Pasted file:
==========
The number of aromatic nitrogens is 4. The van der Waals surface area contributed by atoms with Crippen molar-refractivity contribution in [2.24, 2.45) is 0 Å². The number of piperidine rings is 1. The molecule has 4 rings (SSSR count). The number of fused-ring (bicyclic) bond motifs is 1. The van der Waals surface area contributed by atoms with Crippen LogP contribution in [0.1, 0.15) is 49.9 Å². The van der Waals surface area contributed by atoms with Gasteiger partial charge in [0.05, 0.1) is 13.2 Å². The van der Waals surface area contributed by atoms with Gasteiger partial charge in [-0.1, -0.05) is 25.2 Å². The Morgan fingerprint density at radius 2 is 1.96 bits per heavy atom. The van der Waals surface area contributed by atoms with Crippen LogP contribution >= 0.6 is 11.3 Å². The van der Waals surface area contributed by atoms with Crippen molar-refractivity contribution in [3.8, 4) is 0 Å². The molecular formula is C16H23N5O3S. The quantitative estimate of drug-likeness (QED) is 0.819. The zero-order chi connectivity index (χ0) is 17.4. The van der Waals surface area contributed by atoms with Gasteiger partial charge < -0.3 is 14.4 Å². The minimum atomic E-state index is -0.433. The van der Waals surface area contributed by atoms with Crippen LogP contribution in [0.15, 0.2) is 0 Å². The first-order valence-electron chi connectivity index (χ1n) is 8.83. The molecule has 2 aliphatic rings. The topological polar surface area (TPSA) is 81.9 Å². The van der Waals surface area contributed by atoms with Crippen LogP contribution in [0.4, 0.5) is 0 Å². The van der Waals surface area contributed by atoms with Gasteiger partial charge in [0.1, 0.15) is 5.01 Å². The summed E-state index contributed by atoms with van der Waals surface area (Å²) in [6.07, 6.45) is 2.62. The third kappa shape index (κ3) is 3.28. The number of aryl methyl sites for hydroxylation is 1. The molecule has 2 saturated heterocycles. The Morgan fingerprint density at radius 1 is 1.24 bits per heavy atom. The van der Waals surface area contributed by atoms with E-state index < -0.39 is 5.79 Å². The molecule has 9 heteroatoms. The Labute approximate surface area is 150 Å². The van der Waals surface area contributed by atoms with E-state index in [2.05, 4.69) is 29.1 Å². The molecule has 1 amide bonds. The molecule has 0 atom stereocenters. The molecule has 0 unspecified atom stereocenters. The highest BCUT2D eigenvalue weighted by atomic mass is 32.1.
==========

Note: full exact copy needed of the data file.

The number of aromatic nitrogens is 4. The van der Waals surface area contributed by atoms with Crippen molar-refractivity contribution in [2.24, 2.45) is 0 Å². The number of piperidine rings is 1. The molecule has 4 rings (SSSR count). The number of fused-ring (bicyclic) bond motifs is 1. The van der Waals surface area contributed by atoms with Crippen LogP contribution in [0.1, 0.15) is 49.9 Å². The van der Waals surface area contributed by atoms with Gasteiger partial charge in [0.05, 0.1) is 13.2 Å². The van der Waals surface area contributed by atoms with Gasteiger partial charge in [-0.1, -0.05) is 25.2 Å². The Morgan fingerprint density at radius 2 is 1.96 bits per heavy atom. The van der Waals surface area contributed by atoms with Crippen LogP contribution >= 0.6 is 11.3 Å². The van der Waals surface area contributed by atoms with Crippen molar-refractivity contribution in [3.8, 4) is 0 Å². The molecular formula is C16H23N5O3S. The quantitative estimate of drug-likeness (QED) is 0.819. The zero-order chi connectivity index (χ0) is 17.4. The van der Waals surface area contributed by atoms with Gasteiger partial charge < -0.3 is 14.4 Å². The minimum atomic E-state index is -0.433. The van der Waals surface area contributed by atoms with Crippen LogP contribution in [0.15, 0.2) is 0 Å². The first-order valence-electron chi connectivity index (χ1n) is 8.83. The molecule has 2 aliphatic rings. The topological polar surface area (TPSA) is 81.9 Å². The van der Waals surface area contributed by atoms with Crippen LogP contribution in [0.4, 0.5) is 0 Å². The van der Waals surface area contributed by atoms with Gasteiger partial charge in [0.1, 0.15) is 5.01 Å². The summed E-state index contributed by atoms with van der Waals surface area (Å²) in [6.07, 6.45) is 2.62. The third kappa shape index (κ3) is 3.28. The number of aryl methyl sites for hydroxylation is 1. The molecule has 2 saturated heterocycles. The Morgan fingerprint density at radius 1 is 1.24 bits per heavy atom. The van der Waals surface area contributed by atoms with E-state index < -0.39 is 5.79 Å². The molecule has 9 heteroatoms. The Labute approximate surface area is 150 Å². The van der Waals surface area contributed by atoms with E-state index in [2.05, 4.69) is 29.1 Å². The molecule has 1 amide bonds. The molecule has 0 atom stereocenters. The molecule has 0 unspecified atom stereocenters. The highest BCUT2D eigenvalue weighted by atomic mass is 32.1.